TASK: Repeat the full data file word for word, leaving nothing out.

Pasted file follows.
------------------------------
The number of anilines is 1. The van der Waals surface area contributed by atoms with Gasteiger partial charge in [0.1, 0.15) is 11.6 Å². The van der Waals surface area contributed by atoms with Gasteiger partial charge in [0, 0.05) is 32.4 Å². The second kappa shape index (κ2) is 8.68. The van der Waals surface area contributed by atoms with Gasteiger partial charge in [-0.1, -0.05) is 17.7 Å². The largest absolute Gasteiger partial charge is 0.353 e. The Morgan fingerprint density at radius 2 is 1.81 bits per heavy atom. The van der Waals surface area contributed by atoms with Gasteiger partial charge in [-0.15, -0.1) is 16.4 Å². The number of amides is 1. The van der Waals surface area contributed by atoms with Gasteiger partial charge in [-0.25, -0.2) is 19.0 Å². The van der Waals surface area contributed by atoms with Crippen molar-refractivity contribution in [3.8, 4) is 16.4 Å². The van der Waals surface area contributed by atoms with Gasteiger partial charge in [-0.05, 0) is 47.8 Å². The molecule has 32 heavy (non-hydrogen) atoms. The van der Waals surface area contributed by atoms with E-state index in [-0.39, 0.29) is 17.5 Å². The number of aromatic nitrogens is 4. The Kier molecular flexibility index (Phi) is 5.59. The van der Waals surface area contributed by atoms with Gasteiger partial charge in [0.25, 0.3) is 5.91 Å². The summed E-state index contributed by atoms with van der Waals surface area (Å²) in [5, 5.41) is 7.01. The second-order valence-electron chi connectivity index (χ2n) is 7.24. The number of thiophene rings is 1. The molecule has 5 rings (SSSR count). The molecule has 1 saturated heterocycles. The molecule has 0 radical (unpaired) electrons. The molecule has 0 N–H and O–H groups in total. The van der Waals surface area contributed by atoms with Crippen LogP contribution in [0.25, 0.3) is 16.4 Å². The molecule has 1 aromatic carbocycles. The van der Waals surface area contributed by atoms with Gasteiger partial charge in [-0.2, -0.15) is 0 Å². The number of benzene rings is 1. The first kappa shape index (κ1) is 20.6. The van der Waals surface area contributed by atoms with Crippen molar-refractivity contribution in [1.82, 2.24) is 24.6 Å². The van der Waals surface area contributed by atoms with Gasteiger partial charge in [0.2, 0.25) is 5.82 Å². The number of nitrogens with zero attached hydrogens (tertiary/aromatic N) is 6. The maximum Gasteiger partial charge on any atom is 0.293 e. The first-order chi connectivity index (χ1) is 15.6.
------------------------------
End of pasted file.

The number of anilines is 1. The van der Waals surface area contributed by atoms with Gasteiger partial charge in [0.1, 0.15) is 11.6 Å². The van der Waals surface area contributed by atoms with Gasteiger partial charge in [0, 0.05) is 32.4 Å². The second kappa shape index (κ2) is 8.68. The van der Waals surface area contributed by atoms with Gasteiger partial charge in [-0.1, -0.05) is 17.7 Å². The largest absolute Gasteiger partial charge is 0.353 e. The Morgan fingerprint density at radius 2 is 1.81 bits per heavy atom. The van der Waals surface area contributed by atoms with Gasteiger partial charge in [-0.15, -0.1) is 16.4 Å². The number of amides is 1. The van der Waals surface area contributed by atoms with Gasteiger partial charge in [-0.25, -0.2) is 19.0 Å². The van der Waals surface area contributed by atoms with Crippen molar-refractivity contribution in [3.8, 4) is 16.4 Å². The van der Waals surface area contributed by atoms with Gasteiger partial charge in [-0.05, 0) is 47.8 Å². The molecule has 32 heavy (non-hydrogen) atoms. The van der Waals surface area contributed by atoms with E-state index in [-0.39, 0.29) is 17.5 Å². The number of aromatic nitrogens is 4. The Kier molecular flexibility index (Phi) is 5.59. The van der Waals surface area contributed by atoms with Gasteiger partial charge in [0.25, 0.3) is 5.91 Å². The summed E-state index contributed by atoms with van der Waals surface area (Å²) in [5, 5.41) is 7.01. The second-order valence-electron chi connectivity index (χ2n) is 7.24. The number of thiophene rings is 1. The molecule has 5 rings (SSSR count). The molecule has 1 saturated heterocycles. The molecule has 0 radical (unpaired) electrons. The molecule has 0 N–H and O–H groups in total. The van der Waals surface area contributed by atoms with Crippen LogP contribution in [0.25, 0.3) is 16.4 Å². The molecule has 1 aromatic carbocycles. The van der Waals surface area contributed by atoms with Gasteiger partial charge in [-0.2, -0.15) is 0 Å². The number of benzene rings is 1. The first kappa shape index (κ1) is 20.6. The van der Waals surface area contributed by atoms with Crippen molar-refractivity contribution in [1.82, 2.24) is 24.6 Å². The van der Waals surface area contributed by atoms with Gasteiger partial charge in [0.2, 0.25) is 5.82 Å². The number of nitrogens with zero attached hydrogens (tertiary/aromatic N) is 6. The maximum Gasteiger partial charge on any atom is 0.293 e. The first-order chi connectivity index (χ1) is 15.6.